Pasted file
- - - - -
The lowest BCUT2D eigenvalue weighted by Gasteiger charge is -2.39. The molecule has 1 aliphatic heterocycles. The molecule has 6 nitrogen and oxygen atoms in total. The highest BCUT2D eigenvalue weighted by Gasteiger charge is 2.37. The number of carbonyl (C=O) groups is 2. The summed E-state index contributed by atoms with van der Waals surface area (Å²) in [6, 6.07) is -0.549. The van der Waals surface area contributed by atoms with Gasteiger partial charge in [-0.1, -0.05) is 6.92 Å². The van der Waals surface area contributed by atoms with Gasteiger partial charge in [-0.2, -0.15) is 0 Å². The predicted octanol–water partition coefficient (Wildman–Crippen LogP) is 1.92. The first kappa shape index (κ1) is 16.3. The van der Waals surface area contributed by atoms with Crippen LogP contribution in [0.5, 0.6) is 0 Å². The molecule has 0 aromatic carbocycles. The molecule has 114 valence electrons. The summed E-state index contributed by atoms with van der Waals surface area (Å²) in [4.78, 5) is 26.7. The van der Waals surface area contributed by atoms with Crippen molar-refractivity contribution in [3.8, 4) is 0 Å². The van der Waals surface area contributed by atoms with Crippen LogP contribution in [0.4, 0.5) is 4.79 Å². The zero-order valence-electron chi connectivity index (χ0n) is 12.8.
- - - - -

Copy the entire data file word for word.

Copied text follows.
The lowest BCUT2D eigenvalue weighted by Gasteiger charge is -2.39. The molecule has 1 aliphatic heterocycles. The molecule has 6 nitrogen and oxygen atoms in total. The highest BCUT2D eigenvalue weighted by Gasteiger charge is 2.37. The number of carbonyl (C=O) groups is 2. The summed E-state index contributed by atoms with van der Waals surface area (Å²) in [6, 6.07) is -0.549. The van der Waals surface area contributed by atoms with Gasteiger partial charge in [-0.1, -0.05) is 6.92 Å². The van der Waals surface area contributed by atoms with Gasteiger partial charge in [-0.2, -0.15) is 0 Å². The predicted octanol–water partition coefficient (Wildman–Crippen LogP) is 1.92. The first kappa shape index (κ1) is 16.3. The van der Waals surface area contributed by atoms with Crippen LogP contribution in [0.5, 0.6) is 0 Å². The molecule has 0 aromatic carbocycles. The molecule has 114 valence electrons. The summed E-state index contributed by atoms with van der Waals surface area (Å²) in [4.78, 5) is 26.7. The van der Waals surface area contributed by atoms with Crippen molar-refractivity contribution in [3.8, 4) is 0 Å². The van der Waals surface area contributed by atoms with Crippen LogP contribution in [0.4, 0.5) is 4.79 Å². The zero-order valence-electron chi connectivity index (χ0n) is 12.8.